That is not a word we use casually. Heresy leads to a denial of the gospel of Jesus Christ, the eclipse of the living God as revealed in the Bible. A claim of white superiority is not merely wrong, and not merely deadly. It is a denial of the glory of God in creating humanity—every single human being–in his own image. It is a rejection of God’s glory in creating a humanity of different skin pigmentation. It is a misconstrual of God’s judgment and glory in creating different ethnicities.
Most urgently, it is a rejection of the gospel of Christ–the great good news of God’s saving purpose in the atonement accomplished by Christ. A claim of racial superiority denies our common humanity, our common sinfulness, our common salvation through faith in Christ, and God’s purpose to create a common new humanity in Christ.
You cannot preach the gospel of Jesus Christ and hold to any notion of racial superiority. It is impossible. Read More
The FAQs: Violence and Death at a White Nationalist Rally in Charlottesville
The FAQs: What Christians Should Know About the Alt-Right
Posted by Robin G. Jordan at 6:01 AM
Sunday, August 13, 2017
Silence on matters of hatred and bigotry is antithetical to the gospel.
I know I’m not the only one who has been keeping track of what is happening in Charlottesville, VA, and feeling both sadness and anger at the same time. I returned to the United States this morning, to a country that seems to be bursting at the seams with tension, hatred, and division.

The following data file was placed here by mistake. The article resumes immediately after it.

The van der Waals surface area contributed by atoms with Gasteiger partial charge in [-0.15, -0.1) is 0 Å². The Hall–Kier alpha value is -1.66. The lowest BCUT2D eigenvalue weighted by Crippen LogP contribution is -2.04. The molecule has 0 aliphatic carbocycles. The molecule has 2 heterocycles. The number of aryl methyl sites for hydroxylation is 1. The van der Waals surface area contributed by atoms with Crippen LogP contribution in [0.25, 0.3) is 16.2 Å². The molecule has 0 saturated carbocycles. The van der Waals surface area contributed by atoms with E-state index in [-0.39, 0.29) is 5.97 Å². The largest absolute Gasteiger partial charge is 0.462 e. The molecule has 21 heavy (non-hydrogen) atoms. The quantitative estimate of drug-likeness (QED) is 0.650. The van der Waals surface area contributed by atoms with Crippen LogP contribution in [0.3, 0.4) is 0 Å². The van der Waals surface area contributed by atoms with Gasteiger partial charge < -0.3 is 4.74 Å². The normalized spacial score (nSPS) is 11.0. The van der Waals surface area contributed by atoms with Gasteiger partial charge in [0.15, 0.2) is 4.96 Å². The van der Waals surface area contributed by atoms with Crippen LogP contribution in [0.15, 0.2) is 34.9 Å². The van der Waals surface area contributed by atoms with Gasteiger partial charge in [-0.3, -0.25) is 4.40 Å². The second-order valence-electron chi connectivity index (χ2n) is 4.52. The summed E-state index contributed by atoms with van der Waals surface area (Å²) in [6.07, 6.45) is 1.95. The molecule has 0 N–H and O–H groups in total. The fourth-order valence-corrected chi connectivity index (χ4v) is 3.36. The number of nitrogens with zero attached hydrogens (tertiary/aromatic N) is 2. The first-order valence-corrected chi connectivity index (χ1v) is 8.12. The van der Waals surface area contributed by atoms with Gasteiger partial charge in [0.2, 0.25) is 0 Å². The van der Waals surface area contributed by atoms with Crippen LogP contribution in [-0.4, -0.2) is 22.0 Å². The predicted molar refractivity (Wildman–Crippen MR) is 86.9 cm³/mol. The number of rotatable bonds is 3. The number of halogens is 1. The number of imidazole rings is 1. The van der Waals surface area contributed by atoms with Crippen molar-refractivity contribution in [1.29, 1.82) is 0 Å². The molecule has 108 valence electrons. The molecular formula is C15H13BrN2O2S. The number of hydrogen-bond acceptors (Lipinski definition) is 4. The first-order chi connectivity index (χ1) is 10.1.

As a Christian leader watching all that unfolded surrounding today’s Unite the Right rally, which saw white nationalists, neo-Nazis, Ku Klux Klan members (all making up what we sometimes call the alt-right) call for “taking America back,” my heart is grieving. And seeing the violent turn things took this afternoon, I am crushed. Now, there are certainly bad people on all sides, but there are not “many sides” to this issue—this was a gathering of the alt-right and, whether you supported now-President Trump or not, there is no question they have been emboldened by his election (as I explain here).
So, as a white evangelical, part of a demographic category who disproportionally supported President Trump, let me start by saying this movement is antithetical to the gospel. It is an abomination to all that we stand for, and it must be condemned on every level of leadership in the Church. There is no room for waffling. We cannot sit in silence hoping this will pass.
As I’ve written before, there can be no question about where a denomination, or Christians in general, stand on this more polished form of racism.
Furthermore, if any evangelicals have influence on President Trump, they should call on him to have the specificity he has shown with numerous individuals, from Mitch McConnell to Mika Brzezinski, and do what he said President Obama would not do with radical Islamists—call out the evildoers.